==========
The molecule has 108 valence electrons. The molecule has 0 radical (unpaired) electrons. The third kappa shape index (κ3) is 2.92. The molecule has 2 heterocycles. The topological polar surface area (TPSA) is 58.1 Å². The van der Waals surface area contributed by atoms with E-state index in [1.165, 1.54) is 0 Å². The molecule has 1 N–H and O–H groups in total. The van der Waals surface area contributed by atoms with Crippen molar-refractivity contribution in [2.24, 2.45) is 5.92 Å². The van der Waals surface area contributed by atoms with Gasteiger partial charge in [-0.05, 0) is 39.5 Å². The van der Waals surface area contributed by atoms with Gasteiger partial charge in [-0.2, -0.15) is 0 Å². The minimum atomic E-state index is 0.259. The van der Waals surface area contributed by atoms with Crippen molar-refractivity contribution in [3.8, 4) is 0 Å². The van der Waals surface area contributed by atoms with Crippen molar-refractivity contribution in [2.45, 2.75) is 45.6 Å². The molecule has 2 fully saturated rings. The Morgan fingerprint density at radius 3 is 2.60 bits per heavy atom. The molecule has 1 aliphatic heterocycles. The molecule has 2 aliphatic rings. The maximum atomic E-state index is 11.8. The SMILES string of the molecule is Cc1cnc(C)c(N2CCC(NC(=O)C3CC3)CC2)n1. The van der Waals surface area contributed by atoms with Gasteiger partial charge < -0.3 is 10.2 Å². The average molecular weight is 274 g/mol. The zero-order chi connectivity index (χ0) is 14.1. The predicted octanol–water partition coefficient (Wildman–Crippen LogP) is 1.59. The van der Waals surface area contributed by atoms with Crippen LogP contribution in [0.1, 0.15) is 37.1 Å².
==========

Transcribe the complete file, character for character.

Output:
The molecule has 108 valence electrons. The molecule has 0 radical (unpaired) electrons. The third kappa shape index (κ3) is 2.92. The molecule has 2 heterocycles. The topological polar surface area (TPSA) is 58.1 Å². The van der Waals surface area contributed by atoms with E-state index in [1.165, 1.54) is 0 Å². The molecule has 1 N–H and O–H groups in total. The van der Waals surface area contributed by atoms with Crippen molar-refractivity contribution in [2.24, 2.45) is 5.92 Å². The van der Waals surface area contributed by atoms with Gasteiger partial charge in [-0.05, 0) is 39.5 Å². The van der Waals surface area contributed by atoms with Gasteiger partial charge in [-0.2, -0.15) is 0 Å². The minimum atomic E-state index is 0.259. The van der Waals surface area contributed by atoms with Crippen molar-refractivity contribution in [3.8, 4) is 0 Å². The van der Waals surface area contributed by atoms with Crippen molar-refractivity contribution in [2.45, 2.75) is 45.6 Å². The molecule has 2 fully saturated rings. The Morgan fingerprint density at radius 3 is 2.60 bits per heavy atom. The molecule has 1 aliphatic heterocycles. The molecule has 2 aliphatic rings. The maximum atomic E-state index is 11.8. The SMILES string of the molecule is Cc1cnc(C)c(N2CCC(NC(=O)C3CC3)CC2)n1. The van der Waals surface area contributed by atoms with Gasteiger partial charge < -0.3 is 10.2 Å². The average molecular weight is 274 g/mol. The zero-order chi connectivity index (χ0) is 14.1. The predicted octanol–water partition coefficient (Wildman–Crippen LogP) is 1.59. The van der Waals surface area contributed by atoms with Crippen LogP contribution in [0.1, 0.15) is 37.1 Å².